Also known as multiple source analysis.
Sometimes the Language Analysis task is presented not just as a single piece, but several. In VCAA exams, this has happened twice: once in 2011 as a blog with several reader comments, and again in 2014 where it was an article with a letter written in response. There are any number of ways that pieces could be combined so that you are expected to analyse more than one opinion, for example, a debate between two people or competing letters-to-the-editor.
There’s a number of ways you could approach writing a comparative analysis but it’s important to keep a few things in mind:
- You do not need to dedicate equal time to the different pieces: focus on what seems important and persuasive
- Don’t lose sight of individual contentions and tones just because you have more than one piece to analyse: you still must identify what the specific argument being put forward is
- How do these pieces relate to one another: you are not analysing pieces in a vacuum with no relation to one another!
Points of comparison
You should also keep in mind that this is a comparative task and you are expected to show understanding of what is the same and different between the pieces. Things that could be compared between the pieces are:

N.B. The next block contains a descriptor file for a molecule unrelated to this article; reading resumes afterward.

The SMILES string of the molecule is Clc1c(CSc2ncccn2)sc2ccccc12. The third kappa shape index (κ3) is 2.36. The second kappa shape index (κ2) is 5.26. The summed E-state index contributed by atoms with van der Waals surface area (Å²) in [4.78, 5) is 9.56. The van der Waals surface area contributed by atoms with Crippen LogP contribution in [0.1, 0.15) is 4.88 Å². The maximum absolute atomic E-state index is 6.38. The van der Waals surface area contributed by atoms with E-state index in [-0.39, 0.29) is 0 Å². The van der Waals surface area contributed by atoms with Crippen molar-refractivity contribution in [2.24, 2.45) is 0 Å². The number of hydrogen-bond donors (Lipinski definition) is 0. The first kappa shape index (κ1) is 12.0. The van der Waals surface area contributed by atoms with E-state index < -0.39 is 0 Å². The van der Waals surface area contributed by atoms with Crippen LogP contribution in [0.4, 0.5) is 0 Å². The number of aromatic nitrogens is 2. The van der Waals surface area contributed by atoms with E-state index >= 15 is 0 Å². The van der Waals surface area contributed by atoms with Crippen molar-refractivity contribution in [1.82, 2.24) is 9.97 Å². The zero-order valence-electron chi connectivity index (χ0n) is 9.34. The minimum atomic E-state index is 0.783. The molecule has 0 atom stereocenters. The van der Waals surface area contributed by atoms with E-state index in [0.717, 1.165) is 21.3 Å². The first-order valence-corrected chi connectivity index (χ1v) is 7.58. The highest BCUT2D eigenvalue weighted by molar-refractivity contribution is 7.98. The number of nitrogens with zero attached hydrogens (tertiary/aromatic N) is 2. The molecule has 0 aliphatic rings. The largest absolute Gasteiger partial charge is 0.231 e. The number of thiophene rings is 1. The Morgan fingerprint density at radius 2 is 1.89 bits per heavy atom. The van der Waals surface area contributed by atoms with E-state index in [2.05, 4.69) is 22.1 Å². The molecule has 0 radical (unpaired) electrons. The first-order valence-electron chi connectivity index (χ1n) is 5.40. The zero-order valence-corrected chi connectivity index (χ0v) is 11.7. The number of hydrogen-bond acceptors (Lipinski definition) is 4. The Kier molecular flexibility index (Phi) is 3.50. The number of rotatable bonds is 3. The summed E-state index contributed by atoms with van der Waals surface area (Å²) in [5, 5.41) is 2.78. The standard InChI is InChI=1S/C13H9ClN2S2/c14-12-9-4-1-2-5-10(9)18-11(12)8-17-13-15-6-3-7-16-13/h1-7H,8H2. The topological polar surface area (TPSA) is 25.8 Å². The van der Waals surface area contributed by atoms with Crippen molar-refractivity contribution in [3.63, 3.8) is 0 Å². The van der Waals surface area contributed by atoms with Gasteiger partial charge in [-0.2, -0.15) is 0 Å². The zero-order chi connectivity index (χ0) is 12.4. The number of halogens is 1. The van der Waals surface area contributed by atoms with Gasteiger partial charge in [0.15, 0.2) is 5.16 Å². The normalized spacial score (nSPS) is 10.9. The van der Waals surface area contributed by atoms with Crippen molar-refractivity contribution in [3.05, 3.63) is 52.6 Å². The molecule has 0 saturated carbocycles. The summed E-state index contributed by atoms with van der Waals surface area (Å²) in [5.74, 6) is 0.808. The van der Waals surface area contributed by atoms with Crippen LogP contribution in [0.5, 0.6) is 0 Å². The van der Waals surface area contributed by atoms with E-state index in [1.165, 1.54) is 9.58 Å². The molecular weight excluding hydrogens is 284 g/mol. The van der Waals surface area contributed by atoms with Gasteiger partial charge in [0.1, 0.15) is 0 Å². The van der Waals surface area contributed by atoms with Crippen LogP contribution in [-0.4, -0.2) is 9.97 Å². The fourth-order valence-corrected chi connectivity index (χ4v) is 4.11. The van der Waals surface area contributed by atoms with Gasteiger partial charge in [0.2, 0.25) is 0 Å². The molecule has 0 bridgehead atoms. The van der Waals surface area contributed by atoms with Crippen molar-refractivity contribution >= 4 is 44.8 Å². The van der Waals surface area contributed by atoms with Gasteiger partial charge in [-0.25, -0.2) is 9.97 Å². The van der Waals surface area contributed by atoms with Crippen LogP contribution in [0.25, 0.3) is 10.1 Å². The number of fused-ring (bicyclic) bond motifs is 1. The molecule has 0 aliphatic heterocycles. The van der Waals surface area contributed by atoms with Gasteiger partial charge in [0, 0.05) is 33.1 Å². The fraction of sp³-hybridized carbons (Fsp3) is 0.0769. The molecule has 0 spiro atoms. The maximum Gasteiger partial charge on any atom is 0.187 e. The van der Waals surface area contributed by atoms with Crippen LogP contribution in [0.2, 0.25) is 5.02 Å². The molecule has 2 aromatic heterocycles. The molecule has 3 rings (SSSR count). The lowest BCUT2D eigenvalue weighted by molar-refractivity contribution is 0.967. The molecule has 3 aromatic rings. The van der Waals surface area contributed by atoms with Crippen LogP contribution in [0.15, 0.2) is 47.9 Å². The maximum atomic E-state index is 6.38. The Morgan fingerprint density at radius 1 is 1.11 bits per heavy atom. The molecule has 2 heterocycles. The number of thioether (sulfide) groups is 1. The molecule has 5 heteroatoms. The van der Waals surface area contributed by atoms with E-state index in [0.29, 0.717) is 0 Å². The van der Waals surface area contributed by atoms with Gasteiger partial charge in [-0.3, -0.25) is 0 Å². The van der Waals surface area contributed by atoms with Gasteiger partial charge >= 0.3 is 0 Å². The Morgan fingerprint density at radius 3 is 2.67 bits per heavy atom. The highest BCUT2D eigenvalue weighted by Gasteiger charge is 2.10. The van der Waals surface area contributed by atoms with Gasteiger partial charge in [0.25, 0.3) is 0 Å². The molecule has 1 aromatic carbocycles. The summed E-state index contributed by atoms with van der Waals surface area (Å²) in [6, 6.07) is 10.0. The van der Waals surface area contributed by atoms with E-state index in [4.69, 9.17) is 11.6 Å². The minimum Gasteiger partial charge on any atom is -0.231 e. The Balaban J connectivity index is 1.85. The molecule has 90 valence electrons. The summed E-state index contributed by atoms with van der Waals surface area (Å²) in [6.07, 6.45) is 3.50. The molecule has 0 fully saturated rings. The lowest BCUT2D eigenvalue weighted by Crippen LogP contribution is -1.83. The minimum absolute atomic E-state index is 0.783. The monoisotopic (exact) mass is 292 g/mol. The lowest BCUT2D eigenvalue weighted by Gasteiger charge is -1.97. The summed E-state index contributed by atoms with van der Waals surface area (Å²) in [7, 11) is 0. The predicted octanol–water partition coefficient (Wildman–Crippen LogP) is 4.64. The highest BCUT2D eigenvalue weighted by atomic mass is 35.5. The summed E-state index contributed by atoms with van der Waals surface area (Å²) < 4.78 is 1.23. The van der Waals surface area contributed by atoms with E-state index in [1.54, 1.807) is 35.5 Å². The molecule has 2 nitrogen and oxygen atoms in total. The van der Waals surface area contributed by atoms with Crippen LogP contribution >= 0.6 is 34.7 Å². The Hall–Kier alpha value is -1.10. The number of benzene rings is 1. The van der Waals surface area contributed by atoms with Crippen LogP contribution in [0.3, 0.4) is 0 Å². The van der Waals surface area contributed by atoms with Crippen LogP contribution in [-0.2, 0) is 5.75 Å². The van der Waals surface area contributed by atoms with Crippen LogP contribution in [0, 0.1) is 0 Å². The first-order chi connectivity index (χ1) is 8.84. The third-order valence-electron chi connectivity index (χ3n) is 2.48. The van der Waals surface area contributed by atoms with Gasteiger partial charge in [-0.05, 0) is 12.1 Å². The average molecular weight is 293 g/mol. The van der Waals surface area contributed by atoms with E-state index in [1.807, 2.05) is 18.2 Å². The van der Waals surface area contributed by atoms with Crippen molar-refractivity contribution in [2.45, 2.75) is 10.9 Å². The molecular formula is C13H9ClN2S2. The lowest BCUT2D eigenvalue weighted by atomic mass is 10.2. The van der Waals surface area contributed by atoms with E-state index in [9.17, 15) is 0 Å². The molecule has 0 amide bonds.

- Form (for example, is one an article while another is a comment or a cartoon?)
- Arguments (even if they come to the same conclusion in terms of the contention, they may have different arguments for why that is the case)
- Focus (for example, one might focus on the health consequences while another is fixated by the environmental problems)
- Blame group (is there a particular person or group that the different writers target as responsible)
- Style (such as conversational versus formal)
Make sure you acknowledge what the common thread is within your introduction. Show the assessor that you understand what the issue is that has motivated all of these different voices to persuade.
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